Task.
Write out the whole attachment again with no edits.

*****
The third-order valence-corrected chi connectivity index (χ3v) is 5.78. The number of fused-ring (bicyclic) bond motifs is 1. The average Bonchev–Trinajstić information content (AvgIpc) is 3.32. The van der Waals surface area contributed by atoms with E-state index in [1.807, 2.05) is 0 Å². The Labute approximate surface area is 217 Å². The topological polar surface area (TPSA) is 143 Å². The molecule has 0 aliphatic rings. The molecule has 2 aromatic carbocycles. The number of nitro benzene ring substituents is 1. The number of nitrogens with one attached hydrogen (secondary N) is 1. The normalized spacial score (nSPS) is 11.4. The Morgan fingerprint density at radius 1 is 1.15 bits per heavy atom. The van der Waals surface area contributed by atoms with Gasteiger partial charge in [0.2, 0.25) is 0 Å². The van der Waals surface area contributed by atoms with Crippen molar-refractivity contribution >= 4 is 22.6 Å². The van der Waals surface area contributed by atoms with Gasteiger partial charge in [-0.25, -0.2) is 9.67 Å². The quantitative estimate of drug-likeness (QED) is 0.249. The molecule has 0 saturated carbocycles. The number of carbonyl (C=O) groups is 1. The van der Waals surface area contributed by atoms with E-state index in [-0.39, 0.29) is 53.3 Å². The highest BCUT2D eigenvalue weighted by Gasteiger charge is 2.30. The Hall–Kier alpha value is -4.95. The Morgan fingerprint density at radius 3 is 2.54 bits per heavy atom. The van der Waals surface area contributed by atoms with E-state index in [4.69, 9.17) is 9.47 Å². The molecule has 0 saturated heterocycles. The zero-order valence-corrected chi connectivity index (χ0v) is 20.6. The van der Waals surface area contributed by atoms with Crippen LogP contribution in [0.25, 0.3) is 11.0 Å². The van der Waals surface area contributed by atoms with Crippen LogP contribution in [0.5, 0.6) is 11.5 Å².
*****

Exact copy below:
The third-order valence-corrected chi connectivity index (χ3v) is 5.78. The number of fused-ring (bicyclic) bond motifs is 1. The average Bonchev–Trinajstić information content (AvgIpc) is 3.32. The van der Waals surface area contributed by atoms with E-state index in [1.807, 2.05) is 0 Å². The Labute approximate surface area is 217 Å². The topological polar surface area (TPSA) is 143 Å². The molecule has 0 aliphatic rings. The molecule has 2 aromatic carbocycles. The number of nitro benzene ring substituents is 1. The number of nitrogens with one attached hydrogen (secondary N) is 1. The normalized spacial score (nSPS) is 11.4. The Morgan fingerprint density at radius 1 is 1.15 bits per heavy atom. The van der Waals surface area contributed by atoms with Gasteiger partial charge in [0.2, 0.25) is 0 Å². The van der Waals surface area contributed by atoms with Crippen molar-refractivity contribution >= 4 is 22.6 Å². The van der Waals surface area contributed by atoms with Gasteiger partial charge in [-0.25, -0.2) is 9.67 Å². The quantitative estimate of drug-likeness (QED) is 0.249. The molecule has 0 saturated carbocycles. The number of carbonyl (C=O) groups is 1. The van der Waals surface area contributed by atoms with E-state index in [-0.39, 0.29) is 53.3 Å². The highest BCUT2D eigenvalue weighted by Gasteiger charge is 2.30. The Hall–Kier alpha value is -4.95. The Morgan fingerprint density at radius 3 is 2.54 bits per heavy atom. The van der Waals surface area contributed by atoms with E-state index in [4.69, 9.17) is 9.47 Å². The molecule has 0 saturated heterocycles. The zero-order valence-corrected chi connectivity index (χ0v) is 20.6. The van der Waals surface area contributed by atoms with Crippen LogP contribution in [0.25, 0.3) is 11.0 Å². The van der Waals surface area contributed by atoms with Crippen LogP contribution in [0.5, 0.6) is 11.5 Å².